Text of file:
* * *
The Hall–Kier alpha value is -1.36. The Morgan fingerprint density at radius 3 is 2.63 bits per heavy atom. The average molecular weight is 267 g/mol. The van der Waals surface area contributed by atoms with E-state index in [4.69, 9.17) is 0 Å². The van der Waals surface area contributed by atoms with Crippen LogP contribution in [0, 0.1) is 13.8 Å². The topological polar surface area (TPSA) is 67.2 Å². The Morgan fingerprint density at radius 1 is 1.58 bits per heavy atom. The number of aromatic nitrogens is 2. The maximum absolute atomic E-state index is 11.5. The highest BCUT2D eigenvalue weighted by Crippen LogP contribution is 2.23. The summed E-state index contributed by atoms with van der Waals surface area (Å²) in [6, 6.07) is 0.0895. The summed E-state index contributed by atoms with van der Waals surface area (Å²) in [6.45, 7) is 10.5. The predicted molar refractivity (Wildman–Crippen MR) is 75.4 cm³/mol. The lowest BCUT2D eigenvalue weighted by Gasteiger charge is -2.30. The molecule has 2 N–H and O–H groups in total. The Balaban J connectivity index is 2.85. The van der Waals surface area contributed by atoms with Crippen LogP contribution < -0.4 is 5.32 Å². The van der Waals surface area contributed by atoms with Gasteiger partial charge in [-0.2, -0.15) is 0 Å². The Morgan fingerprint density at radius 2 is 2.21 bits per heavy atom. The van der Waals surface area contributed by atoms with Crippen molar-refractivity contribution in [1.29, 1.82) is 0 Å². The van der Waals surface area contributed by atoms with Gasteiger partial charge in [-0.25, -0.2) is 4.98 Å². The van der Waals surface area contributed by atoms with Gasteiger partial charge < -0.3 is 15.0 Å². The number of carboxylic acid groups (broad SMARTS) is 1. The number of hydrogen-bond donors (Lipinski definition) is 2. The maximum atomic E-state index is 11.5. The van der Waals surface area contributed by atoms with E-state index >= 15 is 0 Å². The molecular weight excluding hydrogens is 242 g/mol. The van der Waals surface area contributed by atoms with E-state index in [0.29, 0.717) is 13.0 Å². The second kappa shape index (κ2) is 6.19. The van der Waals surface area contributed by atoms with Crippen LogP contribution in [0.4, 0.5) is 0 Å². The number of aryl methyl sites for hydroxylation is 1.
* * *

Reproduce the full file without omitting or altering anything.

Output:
The Hall–Kier alpha value is -1.36. The Morgan fingerprint density at radius 3 is 2.63 bits per heavy atom. The average molecular weight is 267 g/mol. The van der Waals surface area contributed by atoms with E-state index in [4.69, 9.17) is 0 Å². The van der Waals surface area contributed by atoms with Crippen LogP contribution in [0, 0.1) is 13.8 Å². The topological polar surface area (TPSA) is 67.2 Å². The Morgan fingerprint density at radius 1 is 1.58 bits per heavy atom. The number of aromatic nitrogens is 2. The maximum absolute atomic E-state index is 11.5. The highest BCUT2D eigenvalue weighted by Crippen LogP contribution is 2.23. The summed E-state index contributed by atoms with van der Waals surface area (Å²) in [6, 6.07) is 0.0895. The summed E-state index contributed by atoms with van der Waals surface area (Å²) in [6.45, 7) is 10.5. The predicted molar refractivity (Wildman–Crippen MR) is 75.4 cm³/mol. The lowest BCUT2D eigenvalue weighted by Gasteiger charge is -2.30. The molecule has 2 N–H and O–H groups in total. The Balaban J connectivity index is 2.85. The van der Waals surface area contributed by atoms with Crippen LogP contribution < -0.4 is 5.32 Å². The van der Waals surface area contributed by atoms with Gasteiger partial charge in [-0.2, -0.15) is 0 Å². The Morgan fingerprint density at radius 2 is 2.21 bits per heavy atom. The van der Waals surface area contributed by atoms with Crippen molar-refractivity contribution in [1.29, 1.82) is 0 Å². The van der Waals surface area contributed by atoms with Gasteiger partial charge in [-0.25, -0.2) is 4.98 Å². The van der Waals surface area contributed by atoms with Gasteiger partial charge < -0.3 is 15.0 Å². The number of carboxylic acid groups (broad SMARTS) is 1. The number of hydrogen-bond donors (Lipinski definition) is 2. The maximum atomic E-state index is 11.5. The van der Waals surface area contributed by atoms with E-state index >= 15 is 0 Å². The molecular weight excluding hydrogens is 242 g/mol. The van der Waals surface area contributed by atoms with E-state index in [0.29, 0.717) is 13.0 Å². The second kappa shape index (κ2) is 6.19. The van der Waals surface area contributed by atoms with Crippen LogP contribution in [0.4, 0.5) is 0 Å². The number of aryl methyl sites for hydroxylation is 1.